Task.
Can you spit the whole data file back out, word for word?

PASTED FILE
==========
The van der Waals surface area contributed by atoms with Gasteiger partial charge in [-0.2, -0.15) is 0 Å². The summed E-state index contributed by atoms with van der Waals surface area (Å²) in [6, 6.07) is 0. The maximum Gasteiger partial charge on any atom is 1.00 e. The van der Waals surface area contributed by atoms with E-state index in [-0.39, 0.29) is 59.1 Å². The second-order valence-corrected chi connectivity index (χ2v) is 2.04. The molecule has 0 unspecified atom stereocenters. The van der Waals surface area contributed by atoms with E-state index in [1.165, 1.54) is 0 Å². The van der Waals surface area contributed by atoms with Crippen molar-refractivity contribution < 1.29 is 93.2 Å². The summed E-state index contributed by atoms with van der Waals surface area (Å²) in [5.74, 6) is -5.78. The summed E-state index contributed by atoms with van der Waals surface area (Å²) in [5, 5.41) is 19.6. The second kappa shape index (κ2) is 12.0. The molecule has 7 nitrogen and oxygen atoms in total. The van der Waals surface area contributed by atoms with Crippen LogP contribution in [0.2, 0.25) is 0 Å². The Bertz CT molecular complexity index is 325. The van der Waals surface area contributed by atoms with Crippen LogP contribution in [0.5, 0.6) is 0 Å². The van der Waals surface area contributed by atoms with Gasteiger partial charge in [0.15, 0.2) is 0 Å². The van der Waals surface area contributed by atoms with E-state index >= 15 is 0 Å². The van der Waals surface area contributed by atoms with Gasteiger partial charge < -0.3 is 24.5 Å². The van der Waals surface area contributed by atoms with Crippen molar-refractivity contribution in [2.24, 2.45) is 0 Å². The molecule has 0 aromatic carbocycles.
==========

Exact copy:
The van der Waals surface area contributed by atoms with Gasteiger partial charge in [-0.2, -0.15) is 0 Å². The summed E-state index contributed by atoms with van der Waals surface area (Å²) in [6, 6.07) is 0. The maximum Gasteiger partial charge on any atom is 1.00 e. The van der Waals surface area contributed by atoms with E-state index in [-0.39, 0.29) is 59.1 Å². The second-order valence-corrected chi connectivity index (χ2v) is 2.04. The molecule has 0 unspecified atom stereocenters. The van der Waals surface area contributed by atoms with E-state index in [1.165, 1.54) is 0 Å². The van der Waals surface area contributed by atoms with Crippen molar-refractivity contribution < 1.29 is 93.2 Å². The summed E-state index contributed by atoms with van der Waals surface area (Å²) in [5.74, 6) is -5.78. The summed E-state index contributed by atoms with van der Waals surface area (Å²) in [5, 5.41) is 19.6. The second kappa shape index (κ2) is 12.0. The molecule has 7 nitrogen and oxygen atoms in total. The van der Waals surface area contributed by atoms with Crippen LogP contribution in [0.2, 0.25) is 0 Å². The Bertz CT molecular complexity index is 325. The van der Waals surface area contributed by atoms with Crippen LogP contribution in [0.5, 0.6) is 0 Å². The van der Waals surface area contributed by atoms with Gasteiger partial charge in [0.15, 0.2) is 0 Å². The van der Waals surface area contributed by atoms with E-state index >= 15 is 0 Å². The van der Waals surface area contributed by atoms with Gasteiger partial charge < -0.3 is 24.5 Å². The van der Waals surface area contributed by atoms with Crippen molar-refractivity contribution in [2.24, 2.45) is 0 Å². The molecule has 0 aromatic carbocycles.